Full disclosure: I’m friendly with Chris Bergoch. Now, that shouldn’t mean anything, considering I’ve enjoyed his work with Sean Baker long before I even met him. However, in the interest of putting everything on Front Street, just know that we have spent some time hanging out at film festivals. Then again, when you listen to my interview with him, it’s not going to be hard to realize that we’ve met. We tend to have a good time and are very silly, with this chat being no exception. With Red Rocket about to hit screens this weekend (and my interviews with most of the creatives hitting, including Bree Elrod yesterday), what better time to get him on the record and share our nonsense with the world?
Below, you can hear my conversation with Bergoch. We talk plenty about Red Rocket, but there’s also chatter about The Florida Project, and even Starlet. It’s always a delight to hear about stories from indie cinema, and Bergoch is chock full of them. In a way, it’s like having a front row seat to films getting made. While Baker gets all of the credit, and don’t get me wrong, he’s a genius, Bergoch is an underrated gem of his own. Truly, he should be getting more acclaim. One of these days, the pair will receive their first Academy Award nominations, but beyond Oscar glory, he just deserves a platform. It’s coming, mark my words, and when you listen to this discussion, it’ll become even clearer.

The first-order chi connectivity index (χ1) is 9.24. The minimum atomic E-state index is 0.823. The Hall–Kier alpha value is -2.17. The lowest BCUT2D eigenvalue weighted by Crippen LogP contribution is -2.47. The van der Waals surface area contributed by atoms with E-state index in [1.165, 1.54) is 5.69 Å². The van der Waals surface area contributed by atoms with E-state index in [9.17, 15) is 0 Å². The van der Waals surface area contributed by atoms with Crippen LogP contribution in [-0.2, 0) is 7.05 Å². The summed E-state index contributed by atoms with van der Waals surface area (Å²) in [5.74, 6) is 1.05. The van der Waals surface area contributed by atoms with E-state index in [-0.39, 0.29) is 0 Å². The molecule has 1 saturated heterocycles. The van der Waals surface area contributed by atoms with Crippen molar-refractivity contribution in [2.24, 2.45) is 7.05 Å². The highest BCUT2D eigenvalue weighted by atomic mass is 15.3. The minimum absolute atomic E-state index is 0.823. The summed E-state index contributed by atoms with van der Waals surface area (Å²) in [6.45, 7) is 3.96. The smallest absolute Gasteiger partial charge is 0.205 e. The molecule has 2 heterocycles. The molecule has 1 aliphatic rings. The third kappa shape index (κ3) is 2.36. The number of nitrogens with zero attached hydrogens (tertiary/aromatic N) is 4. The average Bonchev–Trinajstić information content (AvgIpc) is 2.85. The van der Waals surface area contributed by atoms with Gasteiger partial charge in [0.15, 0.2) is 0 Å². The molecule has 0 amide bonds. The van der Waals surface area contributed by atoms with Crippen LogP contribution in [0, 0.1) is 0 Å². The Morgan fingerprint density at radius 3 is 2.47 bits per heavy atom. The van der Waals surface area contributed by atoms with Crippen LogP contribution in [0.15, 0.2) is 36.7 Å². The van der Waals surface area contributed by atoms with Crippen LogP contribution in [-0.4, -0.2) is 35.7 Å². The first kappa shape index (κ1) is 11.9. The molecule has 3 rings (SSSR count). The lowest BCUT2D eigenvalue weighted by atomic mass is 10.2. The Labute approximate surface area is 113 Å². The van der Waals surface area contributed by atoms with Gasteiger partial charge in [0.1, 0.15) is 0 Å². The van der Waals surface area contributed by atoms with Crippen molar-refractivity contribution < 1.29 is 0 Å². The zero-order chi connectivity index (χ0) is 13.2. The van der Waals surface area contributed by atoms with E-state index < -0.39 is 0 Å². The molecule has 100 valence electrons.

Here is some of my rave review of Red Rocket:
I’m so delighted that storytellers like Sean Baker and Chris Bergoch exist. Truly, they’re cinematic savants, able to find brilliant tales set within society’s fringes. If there’s a person who no one else would think of making a film about, Baker and Bergoch are almost guaranteed to find the beauty and the heartbreak in their situation. Red Rocket is yet another example of this. In fact, they’ve found riotous comedy in a situation almost no one else would play for laughs, while retaining all of their trademark heart.
Sean Baker’s writing (as well as Chris Bergoch’s) and directing is truly on point in Red Rocket. This, more than any of Baker’s work before, could have gone wrong. Their protagonist could have been unwatchable in his awfulness. The sexuality on display could have gone over the edge. It just all could have left a bad taste in your mouth. Instead, it’s Baker and Bergoch’s funniest flick, as well as one of their most touching. The screenplay never spells anything out, but also doesn’t ever leave you behind.
Here now is my interview with Red Rocket writer Chris Bergoch. Enjoy:
Red Rocket is in theaters this weekend!